Bruce Willis, mountain enthusiast and current owner of the Soldier Mountain ski area near Fairfield, Idaho may soon be handing over whole operation including the resort and all its assets. The film star has told Camas County officials of his interest in “gifting” the area to a local nonprofit organization.
Willis has owned the ski hill since the early 90’s and operates it on public land under a Forest Service special-use permit. Soldier Mountain Recreation Association (SMRA) would like to take over, but they need help from donors. They will meet tomorrow night to go over ideas that may lead to a successful, sustainable takeover.
The SMRA is dedicated to expanding the outdoor lifestyle in South Central Idaho. Their goal is to “preserve the family values, legacies and heritage of Soldier Mountain Ski Area, while exploring opportunities to provide education, expand recreation options and upgrade quality of service, for the benefit of the general public.”
“If we can get our ducks in a row, seek sponsors and new members, we would like to transfer the Forest Service permit and continue operations,” John Palan told, a long-time Soldier Mountain employee and member of the Soldier Mountain Recreation Association steering committee.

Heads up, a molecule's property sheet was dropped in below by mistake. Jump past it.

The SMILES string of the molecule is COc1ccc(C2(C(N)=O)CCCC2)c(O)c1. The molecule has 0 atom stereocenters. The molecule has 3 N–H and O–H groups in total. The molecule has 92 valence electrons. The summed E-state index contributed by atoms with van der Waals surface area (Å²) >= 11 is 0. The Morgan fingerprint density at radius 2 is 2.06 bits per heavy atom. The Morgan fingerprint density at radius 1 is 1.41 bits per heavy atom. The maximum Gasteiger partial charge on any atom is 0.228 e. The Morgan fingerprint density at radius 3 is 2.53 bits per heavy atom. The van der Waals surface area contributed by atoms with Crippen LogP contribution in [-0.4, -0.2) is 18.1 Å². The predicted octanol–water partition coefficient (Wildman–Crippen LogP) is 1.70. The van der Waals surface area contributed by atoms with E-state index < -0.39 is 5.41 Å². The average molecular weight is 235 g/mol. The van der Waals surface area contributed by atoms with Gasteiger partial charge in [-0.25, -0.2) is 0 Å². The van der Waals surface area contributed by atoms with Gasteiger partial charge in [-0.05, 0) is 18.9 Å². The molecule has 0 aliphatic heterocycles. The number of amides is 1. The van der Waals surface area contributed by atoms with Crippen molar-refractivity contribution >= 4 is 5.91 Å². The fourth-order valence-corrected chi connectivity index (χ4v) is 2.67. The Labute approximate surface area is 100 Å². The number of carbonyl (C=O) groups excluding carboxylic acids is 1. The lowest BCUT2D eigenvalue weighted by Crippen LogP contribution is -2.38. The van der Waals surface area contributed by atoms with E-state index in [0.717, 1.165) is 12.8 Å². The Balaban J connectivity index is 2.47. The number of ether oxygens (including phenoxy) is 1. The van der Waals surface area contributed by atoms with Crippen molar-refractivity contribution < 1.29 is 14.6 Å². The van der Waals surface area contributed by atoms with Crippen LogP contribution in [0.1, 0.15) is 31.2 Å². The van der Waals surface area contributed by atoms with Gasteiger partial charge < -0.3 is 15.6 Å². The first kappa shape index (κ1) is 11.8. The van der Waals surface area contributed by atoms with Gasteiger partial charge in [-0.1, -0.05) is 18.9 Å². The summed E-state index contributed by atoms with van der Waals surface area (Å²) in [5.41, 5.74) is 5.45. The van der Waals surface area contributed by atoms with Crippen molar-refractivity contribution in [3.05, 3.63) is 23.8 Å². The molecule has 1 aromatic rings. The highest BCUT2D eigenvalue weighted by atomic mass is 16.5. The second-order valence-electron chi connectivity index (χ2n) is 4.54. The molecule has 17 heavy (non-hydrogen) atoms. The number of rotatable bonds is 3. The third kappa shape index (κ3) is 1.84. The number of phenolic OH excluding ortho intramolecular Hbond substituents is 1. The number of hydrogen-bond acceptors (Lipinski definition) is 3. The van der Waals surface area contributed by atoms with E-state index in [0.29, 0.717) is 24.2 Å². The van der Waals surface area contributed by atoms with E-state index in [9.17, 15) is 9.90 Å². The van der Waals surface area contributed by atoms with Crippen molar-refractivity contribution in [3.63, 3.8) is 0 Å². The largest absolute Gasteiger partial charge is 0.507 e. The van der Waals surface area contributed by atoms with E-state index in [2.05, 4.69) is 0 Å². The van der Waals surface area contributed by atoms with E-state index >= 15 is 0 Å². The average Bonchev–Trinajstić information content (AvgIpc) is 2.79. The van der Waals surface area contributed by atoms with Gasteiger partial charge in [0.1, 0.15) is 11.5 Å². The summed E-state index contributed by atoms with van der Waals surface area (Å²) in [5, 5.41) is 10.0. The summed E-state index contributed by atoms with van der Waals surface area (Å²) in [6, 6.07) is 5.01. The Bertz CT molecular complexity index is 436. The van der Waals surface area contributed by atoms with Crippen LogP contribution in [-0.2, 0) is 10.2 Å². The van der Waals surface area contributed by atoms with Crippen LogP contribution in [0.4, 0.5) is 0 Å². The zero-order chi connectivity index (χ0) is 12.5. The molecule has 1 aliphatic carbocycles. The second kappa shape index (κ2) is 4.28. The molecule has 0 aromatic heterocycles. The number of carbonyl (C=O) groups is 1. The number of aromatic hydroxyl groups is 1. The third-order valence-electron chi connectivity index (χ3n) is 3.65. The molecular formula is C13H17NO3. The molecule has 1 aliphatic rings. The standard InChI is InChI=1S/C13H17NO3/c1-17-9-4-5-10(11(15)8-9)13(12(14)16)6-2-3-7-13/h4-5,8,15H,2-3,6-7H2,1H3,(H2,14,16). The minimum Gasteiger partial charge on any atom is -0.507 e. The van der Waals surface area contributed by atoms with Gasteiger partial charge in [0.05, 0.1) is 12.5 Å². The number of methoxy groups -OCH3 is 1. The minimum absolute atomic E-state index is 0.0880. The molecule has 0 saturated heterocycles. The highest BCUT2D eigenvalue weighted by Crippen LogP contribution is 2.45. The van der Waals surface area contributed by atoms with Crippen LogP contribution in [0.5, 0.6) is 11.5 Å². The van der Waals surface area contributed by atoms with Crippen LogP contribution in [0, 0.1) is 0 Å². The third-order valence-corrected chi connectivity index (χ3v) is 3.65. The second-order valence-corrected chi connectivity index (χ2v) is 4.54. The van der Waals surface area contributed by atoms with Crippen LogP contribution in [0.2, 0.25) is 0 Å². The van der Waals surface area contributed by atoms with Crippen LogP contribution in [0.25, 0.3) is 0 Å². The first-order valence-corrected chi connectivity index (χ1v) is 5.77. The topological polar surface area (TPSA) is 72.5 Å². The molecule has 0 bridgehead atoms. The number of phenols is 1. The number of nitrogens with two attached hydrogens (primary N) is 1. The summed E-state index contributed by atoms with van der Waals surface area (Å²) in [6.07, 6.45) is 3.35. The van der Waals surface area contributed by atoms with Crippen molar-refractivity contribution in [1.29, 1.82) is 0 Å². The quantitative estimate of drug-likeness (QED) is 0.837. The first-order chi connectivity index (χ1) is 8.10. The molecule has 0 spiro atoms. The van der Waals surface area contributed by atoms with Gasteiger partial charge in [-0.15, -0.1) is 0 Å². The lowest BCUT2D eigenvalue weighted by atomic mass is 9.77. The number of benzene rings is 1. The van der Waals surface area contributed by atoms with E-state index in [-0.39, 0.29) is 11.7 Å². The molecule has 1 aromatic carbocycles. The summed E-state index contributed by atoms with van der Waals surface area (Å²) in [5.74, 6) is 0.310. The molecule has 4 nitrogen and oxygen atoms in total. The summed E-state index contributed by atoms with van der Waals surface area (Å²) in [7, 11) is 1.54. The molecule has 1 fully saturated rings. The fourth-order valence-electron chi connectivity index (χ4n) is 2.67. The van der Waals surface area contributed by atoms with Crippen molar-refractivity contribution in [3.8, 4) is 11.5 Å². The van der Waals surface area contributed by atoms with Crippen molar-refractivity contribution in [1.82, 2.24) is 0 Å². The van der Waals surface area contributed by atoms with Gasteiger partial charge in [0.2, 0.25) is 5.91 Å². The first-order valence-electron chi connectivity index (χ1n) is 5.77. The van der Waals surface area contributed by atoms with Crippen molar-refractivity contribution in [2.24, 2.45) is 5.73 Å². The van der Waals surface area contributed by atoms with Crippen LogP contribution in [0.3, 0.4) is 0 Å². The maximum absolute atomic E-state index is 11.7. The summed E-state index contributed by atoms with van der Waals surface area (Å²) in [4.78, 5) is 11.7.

Palan, who began working as a lift attendant and now operates a social networking site for Soldier Mountain, said the ski area has been “operating at a loss for a number of years.”
Ted Beeler, president of SE Group, a ski area planning and design firm hired in 2006 to prepare a master development plan for Soldier Mountain, pointed out that the change in ownership to a nonprofit could affect the ski area in immeasurable ways.
Beeler, Willis, Palan, and other members of the Soldier Mountain Recreation Association have been strategizing about how to make it sustainable since last fall.
Right now, 30 ski areas in the U.S. operate as nonprofits.
A former Fairfield farmer, Bob Frostenson and his friend Harry Durall established Soldier Mountain decades ago. The first lifts they built were two towropes powered by a 1938 Chevy engine. The area has come a long way since that time and now spans 1,150 acres of in-bound terrain and has three lifts with access to a vertical rise of 1,425 feet.
Willis is unloading his other properties in Idaho, as well. He has also put his cabin on Lake Pettit on the market for $15 million, complete with a guesthouse, gym, pool, and waterslides. His is selling his local bar and nightclub, The Mint, for $4 million.